Quick, easy intervention; Pedometers: can they move sedentary people?
INDIANAPOLIS -- A pedometer may be just the tool that time-stretched physicians need to raise
sedentary patients from their lounging chairs and nudge them into health-enhancing activity, Dr.
Steven Stovitz said at the annual meeting of the American College of Sports Medicine.
Pedometers are becoming so ubiquitous that even McDonald's distributed them earlier this year with
some adult-oriented low-fat meals, said Dr. Stovitz, a professor of family practice and community
health at the University of Minnesota, Minneapolis.
In a pilot study of 94 patients, Dr. Stovitz and his colleagues found that patients who received a
pedometer and instructions on its use were significantly more likely to increase their physical activity
than were those in a control group who received encouragement to exercise but no pedometer.
"This intervention is so simple that it could easily be used by physicians," Dr. Stovitz said in an
interview. "Historically, our attempts at motivating our patients to increase their physical activity have
been shown not to have a great effect, so [physicians] have some cynicism in this area."
Unlike a health risk such as smoking, sedentary lifestyle usually is not easily quantified and not usually
noted on a patient's chart, Dr. Stovitz continued. But he maintained that in less than 1 minute out of a
typical office visit, offering a pedometer along with instruction on its use could be "one more tool that
we could use."
In the study, Dr. Stovitz met with all patients aged older than 18 years at a family practice clinic until
50 were randomized to the pedometer group. Patients were excluded if they already were meeting
certain physical activity guidelines, they had a medical condition that precluded additional physical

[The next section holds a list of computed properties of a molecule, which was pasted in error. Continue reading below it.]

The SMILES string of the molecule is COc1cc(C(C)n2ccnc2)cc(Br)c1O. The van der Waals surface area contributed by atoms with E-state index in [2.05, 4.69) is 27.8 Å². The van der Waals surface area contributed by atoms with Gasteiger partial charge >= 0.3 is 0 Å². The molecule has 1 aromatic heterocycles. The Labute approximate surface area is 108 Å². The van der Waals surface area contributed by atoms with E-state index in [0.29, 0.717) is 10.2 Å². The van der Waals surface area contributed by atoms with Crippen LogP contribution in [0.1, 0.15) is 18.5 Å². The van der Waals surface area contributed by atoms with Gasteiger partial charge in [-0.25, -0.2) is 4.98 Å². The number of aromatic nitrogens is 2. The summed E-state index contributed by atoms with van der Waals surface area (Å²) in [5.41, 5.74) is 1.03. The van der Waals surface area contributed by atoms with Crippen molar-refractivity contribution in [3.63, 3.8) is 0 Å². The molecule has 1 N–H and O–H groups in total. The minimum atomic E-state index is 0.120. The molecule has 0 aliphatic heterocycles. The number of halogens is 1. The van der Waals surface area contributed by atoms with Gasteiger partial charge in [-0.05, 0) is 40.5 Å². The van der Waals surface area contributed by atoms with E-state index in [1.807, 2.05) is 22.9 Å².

activity, or they were unable to give follow-up information over the phone.
The mean body mass index of both the 50-member pedometer group and the 44-member control
group met the criteria for obesity. The 21 patients in the pedometer group who completed the study--
meaning they filled in their activity logs and were available for telephone follow-ups at 2 weeks and at
the 9-week end point--had a mean increase in steps per day of 2,089, which translated into walking
about 20 minutes more each day, Dr. Stovitz said.
Of these 21 pedometer users, 11 (52.4%) improved by at least 1,500 steps per day, or about 15
additional minutes of walking, and 6 (28.6%) improved by at least 10,000 steps per day, he said.
Of the 44 control patients--who received the same 30- to 60-second speech about the benefits of
physical activity but not the pedometer--23 completed the study. They reported a nonsignificant
increase in activity in four of the seven areas surveyed by investigators: number of blocks walked per
day, number of times the patients chose the stairs instead of the elevator, number of days exercising
at least 30 minutes, and how often they engaged in physical activity for fun.
Those who stayed with the pedometer program to the end of the study walked significantly more
blocks daily than did controls and tended to choose stairs rather than an elevator, exercise on more
days, be physically active for fun, walk rather than drive, and complete short trips from home on foot
more often than did controls.
Although this intervention won't help everybody, it is quick, inexpensive (simple pedometers typically
cost less than $20), and easy enough for physicians to fit into the brief time they have with their
patients, Dr. Stovitz said in the interview.
"Inertia [in physical habits] is a tough thing to change, but a good percentage of our patients would
find this useful and motivating, and I think it's a tool we should use," he said.